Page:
As a designated “special city” in the DPRK, Rason holds strategic importance and significance for the country and offers visitors a unique and wonderful window into the country and its people. Located in the northeastern corner of the country near the borders of China and Russia, Rason is the first special economic zone designated by the government, established in the early 1990s to promote economic growth through foreign investment. Rason’s port, which has the benefit of being ice-free year round, has piers operated by China and Russia and gives the city strategic significance in the region and for the country.
Rason’s close proximity to China and Russia and its status as the first special economic zone give the city a special flavor distinct from any other area of the country. With significant foreign investments in the region and many foreigners traveling in and out for both business and leisure, the city has a certain openness truly unique to the country while still maintaining and offering an authentic window into life in the country.
Tour guests to Rason are able to experience more meaningful interactions with everyday, local North Koreans and have more exposure to authentic, daily life. Only in Rason can visitors first visit a local bank and exchange foreign currency into local North Korean currency and then head to the main market in town to shop, haggle, and mingle among a sea of locals, a highlight for many tour guests. Visitors can also enjoy a bike ride along the coast – a Krahun exclusive – make kimchi or tofu the old-fashioned way with other locals, perform volunteer work planting rice or trees, spend time on our North Korean farm and help our local workers with their daily tasks, and visit other companies in the region. Of course, Rason also offers a multitude of other experiences, from local beaches, hikes, performances, local food, and much more.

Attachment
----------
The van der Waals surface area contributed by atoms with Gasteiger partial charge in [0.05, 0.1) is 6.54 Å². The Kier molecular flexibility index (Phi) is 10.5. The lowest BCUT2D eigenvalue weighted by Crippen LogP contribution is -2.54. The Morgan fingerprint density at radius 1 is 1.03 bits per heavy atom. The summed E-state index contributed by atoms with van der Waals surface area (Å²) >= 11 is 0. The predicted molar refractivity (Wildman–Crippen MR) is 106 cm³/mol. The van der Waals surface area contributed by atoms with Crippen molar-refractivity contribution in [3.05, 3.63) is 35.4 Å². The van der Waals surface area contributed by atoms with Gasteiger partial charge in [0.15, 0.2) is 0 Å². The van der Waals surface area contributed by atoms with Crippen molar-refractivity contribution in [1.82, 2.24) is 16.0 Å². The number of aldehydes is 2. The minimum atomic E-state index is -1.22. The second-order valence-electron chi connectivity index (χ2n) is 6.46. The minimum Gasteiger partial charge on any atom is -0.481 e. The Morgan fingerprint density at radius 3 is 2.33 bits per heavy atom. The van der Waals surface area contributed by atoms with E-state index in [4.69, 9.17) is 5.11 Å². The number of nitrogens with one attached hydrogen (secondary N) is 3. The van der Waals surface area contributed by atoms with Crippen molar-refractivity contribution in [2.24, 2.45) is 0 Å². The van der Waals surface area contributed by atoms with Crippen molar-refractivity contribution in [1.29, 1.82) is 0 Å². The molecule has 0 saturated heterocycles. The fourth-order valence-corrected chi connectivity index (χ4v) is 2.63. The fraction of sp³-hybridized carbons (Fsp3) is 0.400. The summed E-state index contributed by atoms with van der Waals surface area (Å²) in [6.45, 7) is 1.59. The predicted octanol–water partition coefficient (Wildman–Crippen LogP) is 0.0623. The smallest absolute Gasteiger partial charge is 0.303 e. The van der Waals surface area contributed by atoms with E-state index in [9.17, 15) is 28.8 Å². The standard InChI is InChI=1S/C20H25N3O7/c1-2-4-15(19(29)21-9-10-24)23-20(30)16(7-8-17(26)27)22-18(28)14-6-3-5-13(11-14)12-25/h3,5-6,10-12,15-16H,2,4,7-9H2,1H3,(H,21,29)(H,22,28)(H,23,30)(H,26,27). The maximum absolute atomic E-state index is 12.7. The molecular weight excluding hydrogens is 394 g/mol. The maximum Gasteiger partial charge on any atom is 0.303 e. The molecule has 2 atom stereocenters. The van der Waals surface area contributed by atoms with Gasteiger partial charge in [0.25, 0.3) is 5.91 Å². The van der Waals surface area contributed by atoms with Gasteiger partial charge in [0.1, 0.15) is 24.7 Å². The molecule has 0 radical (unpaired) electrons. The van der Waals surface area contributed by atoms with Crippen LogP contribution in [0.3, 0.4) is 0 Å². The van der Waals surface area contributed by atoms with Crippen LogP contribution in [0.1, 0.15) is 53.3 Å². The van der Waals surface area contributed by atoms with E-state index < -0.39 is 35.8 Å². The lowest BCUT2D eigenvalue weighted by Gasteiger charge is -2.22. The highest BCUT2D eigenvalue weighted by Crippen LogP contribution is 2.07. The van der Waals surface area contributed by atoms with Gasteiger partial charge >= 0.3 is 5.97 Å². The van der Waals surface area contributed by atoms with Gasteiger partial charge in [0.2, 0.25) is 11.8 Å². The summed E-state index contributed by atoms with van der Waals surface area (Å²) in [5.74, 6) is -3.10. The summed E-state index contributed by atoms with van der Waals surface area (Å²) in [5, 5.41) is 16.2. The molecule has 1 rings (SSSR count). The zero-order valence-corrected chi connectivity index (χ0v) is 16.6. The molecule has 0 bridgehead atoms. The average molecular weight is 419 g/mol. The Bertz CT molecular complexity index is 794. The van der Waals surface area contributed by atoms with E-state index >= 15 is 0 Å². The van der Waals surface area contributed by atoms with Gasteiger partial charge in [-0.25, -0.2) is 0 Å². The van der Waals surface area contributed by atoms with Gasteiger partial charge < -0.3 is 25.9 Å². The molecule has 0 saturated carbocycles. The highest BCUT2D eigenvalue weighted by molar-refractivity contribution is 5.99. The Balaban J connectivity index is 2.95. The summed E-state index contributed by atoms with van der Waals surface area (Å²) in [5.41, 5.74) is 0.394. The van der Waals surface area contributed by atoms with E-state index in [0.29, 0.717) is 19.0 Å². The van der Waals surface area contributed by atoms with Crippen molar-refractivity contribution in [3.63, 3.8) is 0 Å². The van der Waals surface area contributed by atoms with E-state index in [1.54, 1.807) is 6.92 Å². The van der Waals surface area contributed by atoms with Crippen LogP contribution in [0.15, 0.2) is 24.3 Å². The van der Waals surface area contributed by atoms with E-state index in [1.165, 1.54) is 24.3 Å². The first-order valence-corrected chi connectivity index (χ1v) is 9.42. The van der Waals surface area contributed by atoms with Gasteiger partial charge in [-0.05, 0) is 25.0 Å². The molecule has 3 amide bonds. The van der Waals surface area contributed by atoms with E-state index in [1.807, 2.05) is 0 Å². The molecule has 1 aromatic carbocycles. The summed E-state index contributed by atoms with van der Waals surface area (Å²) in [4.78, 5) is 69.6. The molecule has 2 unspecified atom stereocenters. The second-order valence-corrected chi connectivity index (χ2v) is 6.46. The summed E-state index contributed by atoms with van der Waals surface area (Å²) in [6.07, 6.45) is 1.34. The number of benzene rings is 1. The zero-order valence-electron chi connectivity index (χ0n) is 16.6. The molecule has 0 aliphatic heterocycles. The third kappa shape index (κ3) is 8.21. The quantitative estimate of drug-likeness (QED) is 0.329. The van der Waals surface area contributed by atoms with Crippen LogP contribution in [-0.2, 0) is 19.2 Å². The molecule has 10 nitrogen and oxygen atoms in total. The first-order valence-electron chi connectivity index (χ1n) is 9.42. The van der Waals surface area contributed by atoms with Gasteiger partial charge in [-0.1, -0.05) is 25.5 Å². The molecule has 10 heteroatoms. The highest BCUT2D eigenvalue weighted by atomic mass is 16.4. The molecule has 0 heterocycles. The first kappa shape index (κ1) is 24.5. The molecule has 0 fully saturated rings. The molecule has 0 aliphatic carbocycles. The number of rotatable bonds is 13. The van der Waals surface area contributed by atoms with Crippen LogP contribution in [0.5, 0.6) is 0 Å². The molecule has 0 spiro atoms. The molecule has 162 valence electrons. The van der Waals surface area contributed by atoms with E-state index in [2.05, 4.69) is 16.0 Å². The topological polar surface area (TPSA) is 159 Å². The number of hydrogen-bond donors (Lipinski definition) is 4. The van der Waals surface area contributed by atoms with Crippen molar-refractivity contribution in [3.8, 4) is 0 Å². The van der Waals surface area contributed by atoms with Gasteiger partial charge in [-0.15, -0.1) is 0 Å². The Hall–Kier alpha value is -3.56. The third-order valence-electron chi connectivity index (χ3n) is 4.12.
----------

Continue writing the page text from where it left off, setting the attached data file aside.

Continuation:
There are several ways to get to Rason. The most popular way is by road from Yanji, China. Yanji has an airport with daily connections to Beijing and Seoul. From Yanji, it’s a 2 hour drive to the China-DPRK border, making travel to Rason very simple. The other way is by rail from Russia. Guests can travel by train from Khasan, Russia to the DPRK over the Friendship railroad bridge, the only land connection between the two countries. From Khasan, visitors can travel to Vladivostok which also has an airport with connections to major cities nearby.
Yanji is a vibrant and bustling city of more than 400,000 people, serving as an important commercial hub for the region and as a cultural center for China’s large ethnic Korean population. The urban downtown is thriving with shops, restaurants, food stalls, and night life, and the city has been going through rapid development and growth. Yanji’s major airport connects to every major city in China and also has daily flights to Incheon International Airport in South Korea, making travel to and from Yanji easy. In addition to air travel, Yanji is also accessible by bus and train in China.
Yanji serves as the capital of the Yanbian Korean Autonomous Prefecture, designated as such due to the large number of ethnic Koreans living in the area. With millions of Koreans from the Korean peninsula immigrating to the region in the 19th and 20th centuries, Yanbian was upgraded to an ethnic autonomous prefecture in 1955. Presently, the ethnic Korean population accounts for a third to one half of Yanji, where the official languages are both Chinese and Korean.